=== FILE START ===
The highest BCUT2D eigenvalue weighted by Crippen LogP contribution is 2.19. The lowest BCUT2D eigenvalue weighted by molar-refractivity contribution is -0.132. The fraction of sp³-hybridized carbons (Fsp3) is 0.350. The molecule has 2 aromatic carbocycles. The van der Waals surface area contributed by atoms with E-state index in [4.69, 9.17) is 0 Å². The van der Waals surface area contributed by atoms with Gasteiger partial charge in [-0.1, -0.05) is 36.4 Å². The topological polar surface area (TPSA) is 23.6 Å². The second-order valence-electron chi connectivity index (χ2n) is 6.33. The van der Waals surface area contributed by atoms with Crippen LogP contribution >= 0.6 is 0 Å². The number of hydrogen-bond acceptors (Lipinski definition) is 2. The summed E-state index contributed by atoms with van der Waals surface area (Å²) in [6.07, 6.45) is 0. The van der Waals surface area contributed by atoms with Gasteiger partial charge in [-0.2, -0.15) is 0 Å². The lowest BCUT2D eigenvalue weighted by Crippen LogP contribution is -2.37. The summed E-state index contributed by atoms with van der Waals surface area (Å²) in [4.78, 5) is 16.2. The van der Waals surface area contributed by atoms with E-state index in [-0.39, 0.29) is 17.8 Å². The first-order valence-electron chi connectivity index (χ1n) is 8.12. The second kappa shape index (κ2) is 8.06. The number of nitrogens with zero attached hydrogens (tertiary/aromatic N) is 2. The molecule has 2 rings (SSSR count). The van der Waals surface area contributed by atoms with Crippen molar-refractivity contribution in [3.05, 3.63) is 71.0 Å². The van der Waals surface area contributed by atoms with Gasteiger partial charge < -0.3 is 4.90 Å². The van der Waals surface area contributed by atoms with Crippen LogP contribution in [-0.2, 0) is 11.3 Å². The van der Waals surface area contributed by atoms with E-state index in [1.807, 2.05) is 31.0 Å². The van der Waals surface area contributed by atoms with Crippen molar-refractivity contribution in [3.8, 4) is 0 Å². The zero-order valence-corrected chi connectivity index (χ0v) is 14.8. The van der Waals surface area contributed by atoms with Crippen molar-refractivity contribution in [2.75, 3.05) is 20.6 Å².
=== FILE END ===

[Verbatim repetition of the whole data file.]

The highest BCUT2D eigenvalue weighted by Crippen LogP contribution is 2.19. The lowest BCUT2D eigenvalue weighted by molar-refractivity contribution is -0.132. The fraction of sp³-hybridized carbons (Fsp3) is 0.350. The molecule has 2 aromatic carbocycles. The van der Waals surface area contributed by atoms with E-state index in [4.69, 9.17) is 0 Å². The van der Waals surface area contributed by atoms with Gasteiger partial charge in [-0.1, -0.05) is 36.4 Å². The topological polar surface area (TPSA) is 23.6 Å². The second-order valence-electron chi connectivity index (χ2n) is 6.33. The van der Waals surface area contributed by atoms with Crippen LogP contribution >= 0.6 is 0 Å². The number of hydrogen-bond acceptors (Lipinski definition) is 2. The summed E-state index contributed by atoms with van der Waals surface area (Å²) in [6.07, 6.45) is 0. The van der Waals surface area contributed by atoms with Gasteiger partial charge in [-0.2, -0.15) is 0 Å². The lowest BCUT2D eigenvalue weighted by Crippen LogP contribution is -2.37. The summed E-state index contributed by atoms with van der Waals surface area (Å²) in [4.78, 5) is 16.2. The van der Waals surface area contributed by atoms with E-state index in [-0.39, 0.29) is 17.8 Å². The first-order valence-electron chi connectivity index (χ1n) is 8.12. The second kappa shape index (κ2) is 8.06. The number of nitrogens with zero attached hydrogens (tertiary/aromatic N) is 2. The molecule has 2 rings (SSSR count). The van der Waals surface area contributed by atoms with Crippen molar-refractivity contribution in [3.05, 3.63) is 71.0 Å². The van der Waals surface area contributed by atoms with Gasteiger partial charge < -0.3 is 4.90 Å². The van der Waals surface area contributed by atoms with Crippen LogP contribution in [-0.2, 0) is 11.3 Å². The van der Waals surface area contributed by atoms with E-state index in [1.807, 2.05) is 31.0 Å². The van der Waals surface area contributed by atoms with Crippen molar-refractivity contribution in [3.8, 4) is 0 Å². The zero-order valence-corrected chi connectivity index (χ0v) is 14.8. The van der Waals surface area contributed by atoms with Crippen molar-refractivity contribution in [2.75, 3.05) is 20.6 Å².